- Address: Cascaparo
19. Viewing points
I have a secret to share, the best Cusco viewing point was actually from our room at Thomas Grill and Garden! However, you can also see the sites of Cusco for free from Mirador Chawarna Qosqo. Other travellers rave about Cusco’s View Point hotel – what to see in Cusco? The city panoramic views!
20. Party in Cusco
You would expect cities to have a vibrant nightlife and Cusco’s party scene won’t let you down. I distinctly remember drinking in Loki then heading out to a club where I danced on the bar with a box shaped like a robot on my head. Cannot tell you the name of the club, unfortunately – answers on a postcard! We also partied at Mythology which played 90s rnb music which always makes me happy. Paddy’s Irish Bar screens the football if you need to catch a game.
- Tip: partying in high altitude calls for horrendous hangovers. This is my saviour.
21. Day trips from Cusco
Cusco really is the gateway to history and hikes. The most famous hike is the Inca Trail but did you know that there are 14 ways to get to Machu Picchu? They don’t all include hiking either which is great for those on a tight schedule, budget or don’t want to walk. One thing I am really disappointed that I missed out on is a trip to Rainbow Mountain. This colourful Peruvian landmark can be hiked in one day too! Click here for more details and don’t miss out like we did.
A great way to learn about the Inca civilisation is through a day trip to the Sacred Valley. This bus/group tour picks you up from your accommodation in Cusco on to the Sacred Valley, Pisac market to see local patterned textiles and Inca artefacts. Buffet lunch is included close to Ollantaytambo where visitors discover the stone terraces, fortress and Sun Temple.
Altitude in Cusco
Cusco’s height above sea level comes in at 3,399 metres so it is advised that visitors spend time in the city to adjust before heading off on hikes to Machu Picchu. We travelled from Lima to Arequipa then Cusco (with stops along the way) and never felt the impact, apart from after a few too many cervazas! Jokes aside, acclimatise – two members of our Machu Picchu team fell sick, one from the beginning the other half-way through. Luckily donkeys and trained guides were on hand.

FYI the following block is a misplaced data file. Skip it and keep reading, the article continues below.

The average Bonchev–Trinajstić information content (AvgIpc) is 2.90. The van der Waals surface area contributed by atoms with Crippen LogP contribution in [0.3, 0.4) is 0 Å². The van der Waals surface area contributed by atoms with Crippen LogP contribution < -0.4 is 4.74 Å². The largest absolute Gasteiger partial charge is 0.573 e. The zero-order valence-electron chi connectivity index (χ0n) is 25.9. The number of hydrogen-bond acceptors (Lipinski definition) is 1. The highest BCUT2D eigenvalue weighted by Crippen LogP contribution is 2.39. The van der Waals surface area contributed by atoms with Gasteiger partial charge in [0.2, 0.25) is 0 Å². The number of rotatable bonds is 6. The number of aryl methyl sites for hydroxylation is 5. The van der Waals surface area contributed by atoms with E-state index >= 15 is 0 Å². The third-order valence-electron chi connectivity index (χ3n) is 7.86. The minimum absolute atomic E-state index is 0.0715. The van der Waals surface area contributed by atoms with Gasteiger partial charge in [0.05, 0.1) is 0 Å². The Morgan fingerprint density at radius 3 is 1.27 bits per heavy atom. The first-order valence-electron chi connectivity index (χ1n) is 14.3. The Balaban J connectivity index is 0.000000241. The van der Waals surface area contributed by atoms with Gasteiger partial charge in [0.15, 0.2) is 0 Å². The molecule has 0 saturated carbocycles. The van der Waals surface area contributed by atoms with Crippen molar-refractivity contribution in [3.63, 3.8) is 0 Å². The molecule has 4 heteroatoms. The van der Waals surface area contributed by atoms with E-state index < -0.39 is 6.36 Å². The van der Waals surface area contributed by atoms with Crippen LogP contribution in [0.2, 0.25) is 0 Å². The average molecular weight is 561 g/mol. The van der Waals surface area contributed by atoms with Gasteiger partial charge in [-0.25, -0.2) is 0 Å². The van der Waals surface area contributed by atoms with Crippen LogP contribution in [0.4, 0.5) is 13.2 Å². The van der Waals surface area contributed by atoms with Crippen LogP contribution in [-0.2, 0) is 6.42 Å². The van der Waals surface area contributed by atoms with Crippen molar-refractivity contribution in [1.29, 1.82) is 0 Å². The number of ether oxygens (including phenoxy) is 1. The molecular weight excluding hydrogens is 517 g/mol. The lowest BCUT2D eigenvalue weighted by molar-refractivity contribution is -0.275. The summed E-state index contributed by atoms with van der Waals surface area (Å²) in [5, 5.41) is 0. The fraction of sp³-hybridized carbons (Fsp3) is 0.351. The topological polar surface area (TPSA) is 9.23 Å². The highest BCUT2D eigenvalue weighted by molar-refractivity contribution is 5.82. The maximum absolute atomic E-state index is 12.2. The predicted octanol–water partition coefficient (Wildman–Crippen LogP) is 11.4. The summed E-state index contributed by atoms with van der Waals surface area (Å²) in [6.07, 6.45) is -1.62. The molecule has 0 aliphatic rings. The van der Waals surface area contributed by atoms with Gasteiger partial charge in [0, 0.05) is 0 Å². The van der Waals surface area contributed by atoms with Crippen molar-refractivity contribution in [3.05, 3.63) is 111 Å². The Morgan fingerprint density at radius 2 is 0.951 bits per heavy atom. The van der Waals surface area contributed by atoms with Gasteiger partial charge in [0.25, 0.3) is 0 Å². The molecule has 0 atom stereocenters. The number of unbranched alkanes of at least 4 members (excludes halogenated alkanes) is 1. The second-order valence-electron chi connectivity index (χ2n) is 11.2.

How to get to Cusco
Cusco can be reached by bus or plane. Flights from Peru’s capital, Lima to Cusco take just over one hour and Arequipa to Cusco takes one hour. Airport transfers can be booked here.
There are no direct bus routes from Lima, the most efficient is around 22 hours (brutal!) There are so many stops along the way that you wouldn’t want to miss so avoid this option. The bus from Arequipa to Cusco is under ten hours. We used Peru Hop, the safe hop on/off bus service, from Lima all the way to Puno then joined the Bolivia Hop bus to La Paz. Next stop Puno? This direct bus leaves at 08:30 and gets into Puno at 3:30pm.
Many travellers enter Peru from Bolivia, Puno to Cusco takes around seven hours by public bus. Don’t forget to check out the Taquile Island, the less tacky trip near Uros Floating Islands (see below for our full Peru guide). Another option is to head from Cusco to the Amazon by flight (then boat) or bus. Cusco to Manu National Park by bus takes around eight hours.
Peru really is something for everyone and the city of Cusco is a microcosm of the country itself – hikes, history, gastronome and llamas!